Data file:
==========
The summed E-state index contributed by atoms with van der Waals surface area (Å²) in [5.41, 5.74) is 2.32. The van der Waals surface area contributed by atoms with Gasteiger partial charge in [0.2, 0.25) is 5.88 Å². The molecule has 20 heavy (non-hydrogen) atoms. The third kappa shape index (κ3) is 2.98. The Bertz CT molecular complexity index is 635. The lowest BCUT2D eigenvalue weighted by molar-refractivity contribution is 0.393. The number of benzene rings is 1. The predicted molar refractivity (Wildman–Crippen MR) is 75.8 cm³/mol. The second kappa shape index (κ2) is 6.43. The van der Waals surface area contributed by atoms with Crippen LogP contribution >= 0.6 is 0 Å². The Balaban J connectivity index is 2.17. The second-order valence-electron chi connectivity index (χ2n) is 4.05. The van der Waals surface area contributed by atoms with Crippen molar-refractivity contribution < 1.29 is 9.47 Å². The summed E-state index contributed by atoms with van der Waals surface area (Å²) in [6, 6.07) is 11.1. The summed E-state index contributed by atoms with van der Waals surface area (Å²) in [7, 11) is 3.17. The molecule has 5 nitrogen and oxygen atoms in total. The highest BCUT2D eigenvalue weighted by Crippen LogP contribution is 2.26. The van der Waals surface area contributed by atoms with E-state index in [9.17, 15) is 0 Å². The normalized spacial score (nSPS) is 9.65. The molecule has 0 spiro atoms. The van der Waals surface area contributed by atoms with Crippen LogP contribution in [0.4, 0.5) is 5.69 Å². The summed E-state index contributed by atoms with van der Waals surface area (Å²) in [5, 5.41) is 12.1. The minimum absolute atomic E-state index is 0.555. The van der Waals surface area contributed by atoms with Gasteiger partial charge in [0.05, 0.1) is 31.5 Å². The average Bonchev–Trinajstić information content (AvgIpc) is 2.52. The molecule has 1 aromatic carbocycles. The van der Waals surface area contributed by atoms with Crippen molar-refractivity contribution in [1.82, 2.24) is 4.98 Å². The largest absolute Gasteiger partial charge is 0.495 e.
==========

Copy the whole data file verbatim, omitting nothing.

The summed E-state index contributed by atoms with van der Waals surface area (Å²) in [5.41, 5.74) is 2.32. The van der Waals surface area contributed by atoms with Gasteiger partial charge in [0.2, 0.25) is 5.88 Å². The molecule has 20 heavy (non-hydrogen) atoms. The third kappa shape index (κ3) is 2.98. The Bertz CT molecular complexity index is 635. The lowest BCUT2D eigenvalue weighted by molar-refractivity contribution is 0.393. The number of benzene rings is 1. The predicted molar refractivity (Wildman–Crippen MR) is 75.8 cm³/mol. The second kappa shape index (κ2) is 6.43. The van der Waals surface area contributed by atoms with Crippen LogP contribution >= 0.6 is 0 Å². The Balaban J connectivity index is 2.17. The second-order valence-electron chi connectivity index (χ2n) is 4.05. The van der Waals surface area contributed by atoms with Crippen molar-refractivity contribution < 1.29 is 9.47 Å². The summed E-state index contributed by atoms with van der Waals surface area (Å²) in [6, 6.07) is 11.1. The summed E-state index contributed by atoms with van der Waals surface area (Å²) in [7, 11) is 3.17. The molecule has 5 nitrogen and oxygen atoms in total. The highest BCUT2D eigenvalue weighted by Crippen LogP contribution is 2.26. The van der Waals surface area contributed by atoms with E-state index in [9.17, 15) is 0 Å². The normalized spacial score (nSPS) is 9.65. The molecule has 0 spiro atoms. The van der Waals surface area contributed by atoms with Crippen LogP contribution in [0.4, 0.5) is 5.69 Å². The summed E-state index contributed by atoms with van der Waals surface area (Å²) in [5, 5.41) is 12.1. The minimum absolute atomic E-state index is 0.555. The van der Waals surface area contributed by atoms with Gasteiger partial charge in [0.05, 0.1) is 31.5 Å². The average Bonchev–Trinajstić information content (AvgIpc) is 2.52. The molecule has 1 aromatic carbocycles. The van der Waals surface area contributed by atoms with Crippen molar-refractivity contribution in [1.82, 2.24) is 4.98 Å². The largest absolute Gasteiger partial charge is 0.495 e.